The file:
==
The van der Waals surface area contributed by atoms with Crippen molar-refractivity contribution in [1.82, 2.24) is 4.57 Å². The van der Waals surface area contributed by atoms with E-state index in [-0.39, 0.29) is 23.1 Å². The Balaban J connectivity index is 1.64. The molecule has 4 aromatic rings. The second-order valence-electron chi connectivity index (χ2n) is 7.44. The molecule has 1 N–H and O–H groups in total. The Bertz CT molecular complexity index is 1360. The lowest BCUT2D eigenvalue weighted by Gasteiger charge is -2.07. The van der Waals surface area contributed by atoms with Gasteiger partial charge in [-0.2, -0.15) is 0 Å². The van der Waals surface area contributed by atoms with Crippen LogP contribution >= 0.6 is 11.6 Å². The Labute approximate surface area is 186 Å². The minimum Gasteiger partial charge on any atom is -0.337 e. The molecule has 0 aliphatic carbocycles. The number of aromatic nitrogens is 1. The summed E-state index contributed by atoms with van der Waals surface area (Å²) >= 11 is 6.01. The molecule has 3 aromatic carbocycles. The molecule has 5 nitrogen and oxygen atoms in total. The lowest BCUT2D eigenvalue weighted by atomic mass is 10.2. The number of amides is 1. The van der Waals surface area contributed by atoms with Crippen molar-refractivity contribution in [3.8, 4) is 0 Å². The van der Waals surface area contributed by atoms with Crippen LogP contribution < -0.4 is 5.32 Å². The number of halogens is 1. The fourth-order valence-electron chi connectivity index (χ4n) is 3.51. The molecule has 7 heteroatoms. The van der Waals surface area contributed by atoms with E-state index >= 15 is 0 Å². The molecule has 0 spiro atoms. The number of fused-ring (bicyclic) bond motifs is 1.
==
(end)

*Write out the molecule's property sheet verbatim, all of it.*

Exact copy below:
The van der Waals surface area contributed by atoms with Crippen molar-refractivity contribution in [1.82, 2.24) is 4.57 Å². The van der Waals surface area contributed by atoms with E-state index in [-0.39, 0.29) is 23.1 Å². The Balaban J connectivity index is 1.64. The molecule has 4 aromatic rings. The second-order valence-electron chi connectivity index (χ2n) is 7.44. The molecule has 1 N–H and O–H groups in total. The Bertz CT molecular complexity index is 1360. The lowest BCUT2D eigenvalue weighted by Gasteiger charge is -2.07. The van der Waals surface area contributed by atoms with Gasteiger partial charge in [-0.2, -0.15) is 0 Å². The van der Waals surface area contributed by atoms with Crippen LogP contribution >= 0.6 is 11.6 Å². The Labute approximate surface area is 186 Å². The minimum Gasteiger partial charge on any atom is -0.337 e. The molecule has 0 aliphatic carbocycles. The number of aromatic nitrogens is 1. The summed E-state index contributed by atoms with van der Waals surface area (Å²) >= 11 is 6.01. The molecule has 3 aromatic carbocycles. The molecule has 5 nitrogen and oxygen atoms in total. The lowest BCUT2D eigenvalue weighted by atomic mass is 10.2. The number of amides is 1. The van der Waals surface area contributed by atoms with Crippen molar-refractivity contribution in [3.8, 4) is 0 Å². The van der Waals surface area contributed by atoms with Crippen LogP contribution < -0.4 is 5.32 Å². The number of halogens is 1. The fourth-order valence-electron chi connectivity index (χ4n) is 3.51. The molecule has 7 heteroatoms. The van der Waals surface area contributed by atoms with E-state index >= 15 is 0 Å². The molecule has 0 spiro atoms. The number of fused-ring (bicyclic) bond motifs is 1.